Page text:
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Buying shares in the best businesses can build meaningful wealth for you and your family. While not every stock performs well, when investors win, they can win big. To wit, the Simulations Plus, Inc. (NASDAQ:SLP) share price has soared 304% over five years. If that doesn't get you thinking about long term investing, we don't know what will. On top of that, the share price is up 21% in about a quarter.
While markets are a powerful pricing mechanism, share prices reflect investor sentiment, not just underlying business performance. By comparing earnings per share (EPS) and share price changes over time, we can get a feel for how investor attitudes to a company have morphed over time.
Over half a decade, Simulations Plus managed to grow its earnings per share at 20% a year. This EPS growth is lower than the 32% average annual increase in the share price. So it's fair to assume the market has a higher opinion of the business than it did five years ago. And that's hardly shocking given the track record of growth. This favorable sentiment is reflected in its (fairly optimistic) P/E ratio of 55.72.
You can see how EPS has changed over time in the image below (click on the chart to see the exact values).
It's probably worth noting that the CEO is paid less than the median at similar sized companies. But while CEO remuneration is always worth checking, the really important question is whether the company can grow earnings going forward. Before buying or selling a stock, we always recommend a close examination of historic growth trends, available here..
What About Dividends?
As well as measuring the share price return, investors should also consider the total shareholder return (TSR). Whereas the share price return only reflects the change in the share price, the TSR includes the value of dividends (assuming they were reinvested) and the benefit of any discounted capital raising or spin-off. It's fair to say that the TSR gives a more complete picture for stocks that pay a dividend. As it happens, Simulations Plus's TSR for the last 5 years was 347%, which exceeds the share price return mentioned earlier. The dividends paid by the company have thusly boosted the total shareholder return.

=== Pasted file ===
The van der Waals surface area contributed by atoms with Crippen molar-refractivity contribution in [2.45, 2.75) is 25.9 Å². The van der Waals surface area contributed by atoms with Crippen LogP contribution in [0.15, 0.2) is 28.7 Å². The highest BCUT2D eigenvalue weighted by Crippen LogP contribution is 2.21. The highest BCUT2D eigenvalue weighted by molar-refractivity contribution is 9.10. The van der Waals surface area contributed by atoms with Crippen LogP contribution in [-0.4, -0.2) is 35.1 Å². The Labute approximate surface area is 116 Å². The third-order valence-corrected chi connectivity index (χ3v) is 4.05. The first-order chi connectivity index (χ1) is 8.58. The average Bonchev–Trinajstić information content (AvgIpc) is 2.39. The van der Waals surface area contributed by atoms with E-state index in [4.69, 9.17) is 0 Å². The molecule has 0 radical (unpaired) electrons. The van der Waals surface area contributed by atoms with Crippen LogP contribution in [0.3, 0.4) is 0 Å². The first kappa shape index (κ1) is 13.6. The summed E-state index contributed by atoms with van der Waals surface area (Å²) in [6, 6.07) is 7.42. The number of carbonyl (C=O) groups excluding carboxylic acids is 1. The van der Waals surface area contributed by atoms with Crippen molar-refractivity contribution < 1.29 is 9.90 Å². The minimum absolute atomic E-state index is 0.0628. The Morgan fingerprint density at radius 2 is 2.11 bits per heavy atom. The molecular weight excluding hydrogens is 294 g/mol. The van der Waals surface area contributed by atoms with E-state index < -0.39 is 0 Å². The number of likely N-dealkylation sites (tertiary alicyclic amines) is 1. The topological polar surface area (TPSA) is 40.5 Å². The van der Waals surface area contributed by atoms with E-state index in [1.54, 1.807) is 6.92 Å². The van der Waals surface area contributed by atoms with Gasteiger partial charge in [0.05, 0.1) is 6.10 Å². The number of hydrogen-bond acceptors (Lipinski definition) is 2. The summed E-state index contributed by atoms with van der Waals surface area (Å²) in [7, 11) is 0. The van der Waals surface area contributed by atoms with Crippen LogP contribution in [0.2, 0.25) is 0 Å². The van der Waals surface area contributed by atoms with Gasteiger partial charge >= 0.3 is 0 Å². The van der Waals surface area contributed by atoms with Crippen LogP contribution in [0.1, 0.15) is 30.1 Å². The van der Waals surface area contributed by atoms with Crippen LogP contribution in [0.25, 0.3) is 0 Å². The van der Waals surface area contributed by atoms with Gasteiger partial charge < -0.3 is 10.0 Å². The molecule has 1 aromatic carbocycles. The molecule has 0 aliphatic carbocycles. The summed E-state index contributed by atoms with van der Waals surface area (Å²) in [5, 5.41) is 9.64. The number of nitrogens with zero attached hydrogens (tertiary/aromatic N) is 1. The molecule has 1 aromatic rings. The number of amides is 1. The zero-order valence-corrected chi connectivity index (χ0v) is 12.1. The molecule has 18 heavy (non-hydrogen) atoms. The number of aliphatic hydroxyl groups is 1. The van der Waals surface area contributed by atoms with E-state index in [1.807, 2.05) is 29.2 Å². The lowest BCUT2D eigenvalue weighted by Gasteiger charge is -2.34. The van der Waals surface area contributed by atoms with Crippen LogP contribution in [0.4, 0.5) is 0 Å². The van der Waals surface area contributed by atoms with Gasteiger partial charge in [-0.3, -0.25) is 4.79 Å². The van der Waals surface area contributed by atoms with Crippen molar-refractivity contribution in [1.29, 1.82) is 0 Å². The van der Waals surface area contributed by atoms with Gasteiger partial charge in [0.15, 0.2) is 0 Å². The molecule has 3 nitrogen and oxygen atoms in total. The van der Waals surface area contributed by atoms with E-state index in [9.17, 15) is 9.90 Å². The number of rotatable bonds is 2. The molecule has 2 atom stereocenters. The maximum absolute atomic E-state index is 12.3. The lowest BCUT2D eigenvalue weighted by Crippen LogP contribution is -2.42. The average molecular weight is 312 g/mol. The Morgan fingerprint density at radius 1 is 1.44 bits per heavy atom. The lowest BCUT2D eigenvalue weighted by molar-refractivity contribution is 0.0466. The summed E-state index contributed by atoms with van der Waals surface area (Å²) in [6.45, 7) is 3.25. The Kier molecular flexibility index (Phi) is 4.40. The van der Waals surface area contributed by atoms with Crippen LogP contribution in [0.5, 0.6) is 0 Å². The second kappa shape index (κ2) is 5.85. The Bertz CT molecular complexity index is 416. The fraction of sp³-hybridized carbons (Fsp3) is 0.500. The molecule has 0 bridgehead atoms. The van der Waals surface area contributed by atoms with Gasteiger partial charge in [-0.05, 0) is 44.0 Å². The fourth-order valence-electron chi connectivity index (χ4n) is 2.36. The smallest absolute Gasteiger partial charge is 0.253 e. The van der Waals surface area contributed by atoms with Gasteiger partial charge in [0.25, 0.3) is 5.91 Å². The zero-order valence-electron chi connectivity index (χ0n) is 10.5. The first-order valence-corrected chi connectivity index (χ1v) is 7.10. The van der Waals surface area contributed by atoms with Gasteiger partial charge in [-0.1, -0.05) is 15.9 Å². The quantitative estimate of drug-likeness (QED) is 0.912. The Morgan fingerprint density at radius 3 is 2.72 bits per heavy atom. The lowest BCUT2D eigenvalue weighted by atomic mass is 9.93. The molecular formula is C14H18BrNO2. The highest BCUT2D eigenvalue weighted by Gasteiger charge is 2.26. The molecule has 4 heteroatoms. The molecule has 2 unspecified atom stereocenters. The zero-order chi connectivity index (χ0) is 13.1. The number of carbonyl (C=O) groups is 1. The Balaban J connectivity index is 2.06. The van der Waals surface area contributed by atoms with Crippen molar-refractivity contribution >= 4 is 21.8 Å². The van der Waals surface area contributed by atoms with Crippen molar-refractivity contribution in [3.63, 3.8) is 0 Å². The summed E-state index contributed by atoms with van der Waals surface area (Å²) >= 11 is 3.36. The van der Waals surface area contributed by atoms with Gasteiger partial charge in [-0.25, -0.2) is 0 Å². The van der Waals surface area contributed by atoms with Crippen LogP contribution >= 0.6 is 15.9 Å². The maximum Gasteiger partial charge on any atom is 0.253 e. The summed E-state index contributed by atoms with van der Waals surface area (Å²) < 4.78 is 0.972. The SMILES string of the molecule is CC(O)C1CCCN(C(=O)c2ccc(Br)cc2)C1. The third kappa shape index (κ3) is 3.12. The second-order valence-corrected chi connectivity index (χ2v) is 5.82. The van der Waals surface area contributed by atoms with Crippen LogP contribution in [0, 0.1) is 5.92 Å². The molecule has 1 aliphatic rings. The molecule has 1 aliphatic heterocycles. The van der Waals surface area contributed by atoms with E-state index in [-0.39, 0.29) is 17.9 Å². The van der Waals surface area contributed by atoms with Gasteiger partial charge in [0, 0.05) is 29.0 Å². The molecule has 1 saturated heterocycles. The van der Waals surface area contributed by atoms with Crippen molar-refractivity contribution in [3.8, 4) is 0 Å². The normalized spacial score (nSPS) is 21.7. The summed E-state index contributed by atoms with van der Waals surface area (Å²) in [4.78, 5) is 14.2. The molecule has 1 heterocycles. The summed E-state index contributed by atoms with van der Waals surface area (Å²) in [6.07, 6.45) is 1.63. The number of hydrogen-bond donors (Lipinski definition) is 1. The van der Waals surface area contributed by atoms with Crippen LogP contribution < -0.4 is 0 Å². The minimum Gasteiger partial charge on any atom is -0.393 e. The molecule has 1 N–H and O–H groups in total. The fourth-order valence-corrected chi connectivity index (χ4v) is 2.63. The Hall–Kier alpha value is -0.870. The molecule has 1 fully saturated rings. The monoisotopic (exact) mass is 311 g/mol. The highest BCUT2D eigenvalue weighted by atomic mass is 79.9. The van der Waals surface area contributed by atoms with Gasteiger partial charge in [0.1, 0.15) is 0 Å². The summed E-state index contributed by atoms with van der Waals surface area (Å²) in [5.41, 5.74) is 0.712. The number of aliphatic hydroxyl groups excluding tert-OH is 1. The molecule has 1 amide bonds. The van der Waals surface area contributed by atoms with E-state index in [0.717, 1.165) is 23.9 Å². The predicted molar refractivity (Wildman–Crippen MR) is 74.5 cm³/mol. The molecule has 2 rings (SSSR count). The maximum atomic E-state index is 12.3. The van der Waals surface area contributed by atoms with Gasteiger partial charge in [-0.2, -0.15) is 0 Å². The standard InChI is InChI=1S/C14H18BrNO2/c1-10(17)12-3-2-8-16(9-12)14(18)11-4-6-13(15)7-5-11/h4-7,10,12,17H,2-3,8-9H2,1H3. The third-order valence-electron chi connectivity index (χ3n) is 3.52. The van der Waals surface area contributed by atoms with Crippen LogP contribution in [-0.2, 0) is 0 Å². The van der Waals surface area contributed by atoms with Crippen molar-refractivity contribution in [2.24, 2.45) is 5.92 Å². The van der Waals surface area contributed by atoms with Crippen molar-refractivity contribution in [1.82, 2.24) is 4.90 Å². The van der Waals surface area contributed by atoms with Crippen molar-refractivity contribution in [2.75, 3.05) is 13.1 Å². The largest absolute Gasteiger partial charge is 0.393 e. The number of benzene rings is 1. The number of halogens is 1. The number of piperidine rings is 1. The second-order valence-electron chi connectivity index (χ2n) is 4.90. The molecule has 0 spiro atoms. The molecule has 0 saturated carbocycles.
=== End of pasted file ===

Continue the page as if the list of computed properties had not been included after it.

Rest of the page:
A Different Perspective
We're pleased to report that Simulations Plus shareholders have received a total shareholder return of 24% over one year. That's including the dividend. However, that falls short of the 35% TSR per annum it has made for shareholders, each year, over five years. The pessimistic view would be that be that the stock has its best days behind it, but on the other hand the price might simply be moderating while the business itself continues to execute. Before spending more time on Simulations Plus it might be wise to click here to see if insiders have been buying or selling shares.
If you are like me, then you will not want to miss this free list of growing companies that insiders are buying.
Please note, the market returns quoted in this article reflect the market weighted average returns of stocks that currently trade on US exchanges.
We aim to bring you long-term focused research analysis driven by fundamental data. Note that our analysis may not factor in the latest price-sensitive company announcements or qualitative material.
If you spot an error that warrants correction, please contact the editor at email@example.com. This article by Simply Wall St is general in nature. It does not constitute a recommendation to buy or sell any stock, and does not take account of your objectives, or your financial situation. Simply Wall St has no position in the stocks mentioned. Thank you for reading.